The Outcome Budget is a kind of report card that describes the progress made by various ministries and departments with the allocations from the previous budget. In addition, the Outcome Budget measures the development outcome of multiple programs and determines if the funds were used for their intended purpose.

  • Guillotine

The Parliament has limited time for discussing the expenditure demands of each ministry. However, if there are other pressing political matters, this time can be compromised. Hence, sometimes, the churches do not get enough time to get all their demands scrutinized. This is when the Speaker of the House can apply Guillotine and put all the needs for grants to vote regardless of whether they are discussed.

  • Cut Motions

While the Demand for Grants during the Budget is made for each ministry, the Parliament can check the government's expenditure and decide to deny or change the demands. If the Parliament decides to reduce the market, it launches a Cut Motion. 

  • Consolidated Fund of India 

This is one of the most critical government accounts. The Consolidated Fund of India includes the revenues received and expenses made by the government. Most government expenditure is met from this fund except for some items from the Contingency Fund. Withdrawal from this fund can only happen with the Parliament’s approval.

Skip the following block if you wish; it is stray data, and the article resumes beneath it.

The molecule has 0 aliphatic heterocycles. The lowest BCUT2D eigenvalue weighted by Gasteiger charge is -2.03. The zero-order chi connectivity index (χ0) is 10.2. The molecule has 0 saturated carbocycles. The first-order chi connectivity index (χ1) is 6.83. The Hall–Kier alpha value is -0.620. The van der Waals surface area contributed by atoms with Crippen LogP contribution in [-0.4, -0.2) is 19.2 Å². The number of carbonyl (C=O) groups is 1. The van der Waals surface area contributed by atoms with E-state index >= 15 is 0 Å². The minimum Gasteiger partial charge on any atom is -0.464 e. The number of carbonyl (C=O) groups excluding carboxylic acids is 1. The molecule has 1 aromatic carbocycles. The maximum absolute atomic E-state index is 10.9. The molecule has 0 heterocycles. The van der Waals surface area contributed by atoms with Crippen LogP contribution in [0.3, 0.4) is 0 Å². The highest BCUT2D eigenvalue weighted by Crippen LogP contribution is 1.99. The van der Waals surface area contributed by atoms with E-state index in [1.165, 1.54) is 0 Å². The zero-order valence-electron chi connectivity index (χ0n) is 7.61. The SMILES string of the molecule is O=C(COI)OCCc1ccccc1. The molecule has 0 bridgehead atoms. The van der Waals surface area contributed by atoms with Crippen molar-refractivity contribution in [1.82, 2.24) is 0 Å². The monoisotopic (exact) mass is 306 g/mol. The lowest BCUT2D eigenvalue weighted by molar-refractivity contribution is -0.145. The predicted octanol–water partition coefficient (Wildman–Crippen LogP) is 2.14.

• Contingency Fund of India

The cAs the name suggests, Contingency Fund is the fund for tackling national emergencies. It is at the disposal of the President of India and is used when there is a crisis in the country. The Union Government has a Contingency Fund of Rs.500 crore.

  • Public Account

There are various transactions where the government acts as a banker, like provident funds, small savings, etc. These funds don’t belong to the government and must be returned to the depositors. In such cases, a Public Account manages the fund flows. This is under Article 266(1) of the Constitution of India.

  • Disinvestment 

Disinvestment means selling the shares to the government of a public sector company. The government is the shareholder in public sector companies. Therefore, they can sell these shares to get cash to manage expenditures.

We hope that these terms are clear now. Keep this article handy while listening to the Budget announcement if needed.